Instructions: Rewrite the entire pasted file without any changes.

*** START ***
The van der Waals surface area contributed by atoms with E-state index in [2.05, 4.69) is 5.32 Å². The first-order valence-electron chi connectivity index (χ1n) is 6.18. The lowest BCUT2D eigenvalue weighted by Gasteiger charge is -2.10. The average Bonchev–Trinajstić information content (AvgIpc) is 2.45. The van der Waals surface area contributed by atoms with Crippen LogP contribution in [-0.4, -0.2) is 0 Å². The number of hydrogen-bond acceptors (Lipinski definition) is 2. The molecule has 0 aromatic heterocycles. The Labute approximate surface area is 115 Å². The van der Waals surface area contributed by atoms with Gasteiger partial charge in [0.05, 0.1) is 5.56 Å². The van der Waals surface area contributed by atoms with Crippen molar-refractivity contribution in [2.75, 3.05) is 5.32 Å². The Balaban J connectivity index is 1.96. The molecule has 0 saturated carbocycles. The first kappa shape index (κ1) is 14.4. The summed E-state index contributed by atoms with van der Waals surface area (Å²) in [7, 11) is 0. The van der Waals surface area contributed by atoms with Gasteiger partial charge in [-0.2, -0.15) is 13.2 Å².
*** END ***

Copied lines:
The van der Waals surface area contributed by atoms with E-state index in [2.05, 4.69) is 5.32 Å². The first-order valence-electron chi connectivity index (χ1n) is 6.18. The lowest BCUT2D eigenvalue weighted by Gasteiger charge is -2.10. The average Bonchev–Trinajstić information content (AvgIpc) is 2.45. The van der Waals surface area contributed by atoms with Crippen LogP contribution in [-0.4, -0.2) is 0 Å². The number of hydrogen-bond acceptors (Lipinski definition) is 2. The molecule has 0 aromatic heterocycles. The Labute approximate surface area is 115 Å². The van der Waals surface area contributed by atoms with Gasteiger partial charge in [0.05, 0.1) is 5.56 Å². The van der Waals surface area contributed by atoms with Crippen molar-refractivity contribution in [2.75, 3.05) is 5.32 Å². The Balaban J connectivity index is 1.96. The molecule has 0 saturated carbocycles. The first kappa shape index (κ1) is 14.4. The summed E-state index contributed by atoms with van der Waals surface area (Å²) in [7, 11) is 0. The van der Waals surface area contributed by atoms with Gasteiger partial charge in [-0.2, -0.15) is 13.2 Å².